The Case For Christian Resistance

Remember, some of the Bible’s most esteemed figures were arrested and thrown in jail.
04/27/2017 10:54 pm ET Updated Apr 28, 2017
By "Geralt", Pixabay User [CC0 or CC0], via Wikimedia Commons

Many Christians use religious rhetoric to support President Trump and reference scriptural texts such as Romans 13:1 to defend their allegiance: Let every person be subject to the governing authorities. For there is no authority except from God, and those that exist have been instituted by God.

Their endorsement of policies that reject refugees, ban foreigners, deport immigrants, limit healthcare, reduce environmental protections, cut educational funding, bomb enemies, and have a detrimental impact on countless lives is all done under the guise of a “biblical” rationale.

What they fail to acknowledge is that these Bible verses assume this “submitting” is coinciding—and never contradicting—the supreme call to love God and love others.

Teacher, which is the great commandment in the Law?” And he said to him, “You shall love the Lord your God with all your heart and with all your soul and with all your mind. This is the great and first commandment. And a second is like it: You shall love your neighbor as yourself. On these two commandments depend all the Law and the Prophets. (Matt. 22: 36-40).

Christians using Romans 13 as a defense in today’s political climate are ignoring the words of Peter when he tells the apostles, “We must obey God rather than men” (Acts 5:29) and the teachings of Jesus himself when he proclaimed “no one can serve two masters” (Matt. 6:24).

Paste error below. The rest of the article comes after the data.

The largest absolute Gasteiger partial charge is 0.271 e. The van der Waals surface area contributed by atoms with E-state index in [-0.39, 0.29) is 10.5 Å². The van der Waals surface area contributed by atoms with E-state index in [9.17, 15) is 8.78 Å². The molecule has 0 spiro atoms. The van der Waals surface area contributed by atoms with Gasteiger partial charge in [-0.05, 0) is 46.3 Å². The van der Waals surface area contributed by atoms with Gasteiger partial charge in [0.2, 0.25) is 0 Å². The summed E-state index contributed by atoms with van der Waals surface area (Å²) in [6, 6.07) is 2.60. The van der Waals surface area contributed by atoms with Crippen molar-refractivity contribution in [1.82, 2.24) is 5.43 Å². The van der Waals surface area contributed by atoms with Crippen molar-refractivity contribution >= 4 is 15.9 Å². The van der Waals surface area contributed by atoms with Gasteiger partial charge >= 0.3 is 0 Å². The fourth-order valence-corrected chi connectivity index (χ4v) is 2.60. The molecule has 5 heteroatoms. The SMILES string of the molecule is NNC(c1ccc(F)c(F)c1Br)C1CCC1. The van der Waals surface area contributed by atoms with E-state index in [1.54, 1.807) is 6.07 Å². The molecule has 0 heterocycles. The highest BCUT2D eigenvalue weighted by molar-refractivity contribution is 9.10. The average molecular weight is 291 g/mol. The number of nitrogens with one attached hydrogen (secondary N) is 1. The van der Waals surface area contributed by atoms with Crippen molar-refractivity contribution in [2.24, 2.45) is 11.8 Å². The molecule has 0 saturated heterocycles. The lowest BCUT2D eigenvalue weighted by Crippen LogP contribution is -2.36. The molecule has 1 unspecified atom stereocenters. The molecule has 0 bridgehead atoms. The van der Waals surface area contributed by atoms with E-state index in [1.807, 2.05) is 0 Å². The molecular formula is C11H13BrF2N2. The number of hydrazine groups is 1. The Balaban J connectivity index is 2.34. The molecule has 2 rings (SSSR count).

Large numbers of conservative Christians suggest Trump is appointed by God yet insist he shouldn’t be held to the same standards of integrity that God commands. Any moral and spiritual qualms (and there have been many) are defended with verses such as Mark 12: 17—Render to Caesar the things that are Caesar’s—and Trump fans are quick to promote the separation of church and state as a convenient alibi against any faith-related criticism. Because Trump is vocationally a politician and not a pastor, they tout a divinely ordained leader who is immune to the spiritual expectations exemplified by Jesus.

The problem with this newfound appreciation of Romans 13 and the separation of God and Caesar is that it presupposes an us vs. government relationship, yet unlike the first century where Roman rulers were mainly determined by heredity, lineage, or brute force, today we are the government.

We the people get to choose our leaders, and we can’t detach ourselves from the moral obligations of a government we directly influence, control, and put into power. This is especially absurd when a major platform for endorsing Trump in the first place was based upon “Christian values.” Many evangelicals did promote Trump under the pretense of Christianity, so shouldn’t he be held according to those same standards now that he’s been elected?

Arguing that God put the government in place and Trump should be exempt from any sort of religious criticism is a justification by Trump’s Christian supporters to sign off on any legislation and executive orders that are callous and cruel, and the God-is-sovereign theory prevents questioning anything his administration does. However, we know from history that executive orders and laws are fallible and can even be downright evil.